• Jamie Saito

Why the Chauvin Verdict Is One Step in a Larger Fight for Justice

On Tuesday, April 20th, Derek Chauvin was convicted for the death of George Floyd. After 10 hours of deliberation over two days, the jury found the former Minneapolis police officer guilty of unintentional second degree murder, third-degree murder, and second-degree manslaughter.


Chauvin’s conviction came nearly a year after witnesses captured a video of him kneeling on the neck of George Floyd, a 46-year-old Black man, for 9 minutes and 29 seconds. Floyd’s death sparked waves of protests both across the United States and around the world, creating a national reckoning with police violence and systemic racism.


For many, this trial was a symbolic representation of how the United States could begin to reform policing practices. After the verdict was announced, the Floyd family and their attorneys reflected upon the historical implications this trial could have in achieving justice throughout the United States.


“Let’s pause for a moment to proclaim this historical moment, not just for the legacy of George Floyd, but for the legacy of America,” said Ben Crump, a civil rights attorney who represents the family, “The legacy of trying to make America for all Americans so that George Floyd’s victory and America’s quest for equal justice under the law will be intertwined.”


Others remain less optimistic. Floyd’s death was just one among many others. On April 11th, the Sunday before final testimonies began in Chauvin’s trial, 20-year-old Daunte Wright was shot and killed by a Minneapolis police officer, sparking protests. Less than thirty minutes before the guilty verdict was read, Ma’Khia Bryant, a 16-year old Black girl, was fatally shot by an officer in Columbus, Ohio.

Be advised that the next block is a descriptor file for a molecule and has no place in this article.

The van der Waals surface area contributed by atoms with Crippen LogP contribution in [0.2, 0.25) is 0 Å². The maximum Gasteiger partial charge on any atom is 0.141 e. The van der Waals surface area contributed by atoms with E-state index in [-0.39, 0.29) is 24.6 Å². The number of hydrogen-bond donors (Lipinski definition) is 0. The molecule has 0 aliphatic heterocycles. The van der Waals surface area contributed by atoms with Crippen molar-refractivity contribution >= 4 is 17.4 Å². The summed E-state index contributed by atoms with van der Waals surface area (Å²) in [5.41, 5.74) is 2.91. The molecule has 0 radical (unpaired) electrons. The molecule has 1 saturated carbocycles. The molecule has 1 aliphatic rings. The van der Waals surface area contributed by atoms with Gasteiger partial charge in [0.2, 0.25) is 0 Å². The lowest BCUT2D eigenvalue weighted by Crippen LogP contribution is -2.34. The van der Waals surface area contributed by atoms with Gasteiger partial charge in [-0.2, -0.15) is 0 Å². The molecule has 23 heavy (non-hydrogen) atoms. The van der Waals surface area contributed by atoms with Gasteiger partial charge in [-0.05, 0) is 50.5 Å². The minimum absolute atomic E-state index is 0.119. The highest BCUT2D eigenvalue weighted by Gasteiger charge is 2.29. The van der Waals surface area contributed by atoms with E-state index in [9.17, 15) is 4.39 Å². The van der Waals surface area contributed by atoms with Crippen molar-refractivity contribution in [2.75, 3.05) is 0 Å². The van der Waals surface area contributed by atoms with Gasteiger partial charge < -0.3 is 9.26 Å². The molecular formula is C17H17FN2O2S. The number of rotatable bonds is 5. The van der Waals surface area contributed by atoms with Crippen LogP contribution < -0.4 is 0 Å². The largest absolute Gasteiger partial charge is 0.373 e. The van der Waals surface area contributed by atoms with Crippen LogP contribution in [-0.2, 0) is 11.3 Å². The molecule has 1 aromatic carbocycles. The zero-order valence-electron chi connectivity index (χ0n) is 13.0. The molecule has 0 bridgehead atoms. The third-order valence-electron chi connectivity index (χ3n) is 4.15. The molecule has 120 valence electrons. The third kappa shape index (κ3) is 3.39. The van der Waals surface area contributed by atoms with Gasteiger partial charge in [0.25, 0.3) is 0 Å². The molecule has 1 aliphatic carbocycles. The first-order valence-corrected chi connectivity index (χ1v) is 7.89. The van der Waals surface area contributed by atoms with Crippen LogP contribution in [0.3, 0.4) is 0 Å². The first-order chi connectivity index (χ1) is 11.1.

Since 2015, police officers have fatally fired at nearly 1,000 people annually. Black Americans are 2.5 times as likely as white Americans to be shot and killed. This situation is far too familiar for mothers like Georgia Ferrell, whose son Jonathon Ferrell was killed by a police officer on September 14th, 2013.


“Chauvin was found guilty,” she said in an article with the Washington Post, “But that won’t bring back George Floyd, my son or any of our Black children. I don’t feel peace. My heart and soul are happy for Floyd’s family, but there are too many of us out here who don’t have justice. We have to continue to work to change the laws.”


According to NPR, some officers “have been involved in two—sometimes three or more—shootings, often deadly and without consequences.” Precedents, like qualified immunity, have protected law enforcement officials from facing legal repercussions. As activists look beyond this trial, they hope to begin reforming these accountability systems.


“It’s up to all of us to build on this moment,” wrote Philonise Floyd, brother of George Floyd. “We must end the qualified immunity that too often shields law enforcement officers from responsibility, require police to maintain body-camera and dash-cam videos, and ban chokeholds and no-knock warrants. Now, it’s time for the U.S. Senate to do its part and pass the George Floyd Justice in Policing Act, and begin the work of transforming policing in the United States.”


Philonise Floyd shares the same goals as many activists: to tackle the systemic issues that plague the United States’s policing system. Whether these goals will be achieved, however, remains a question.


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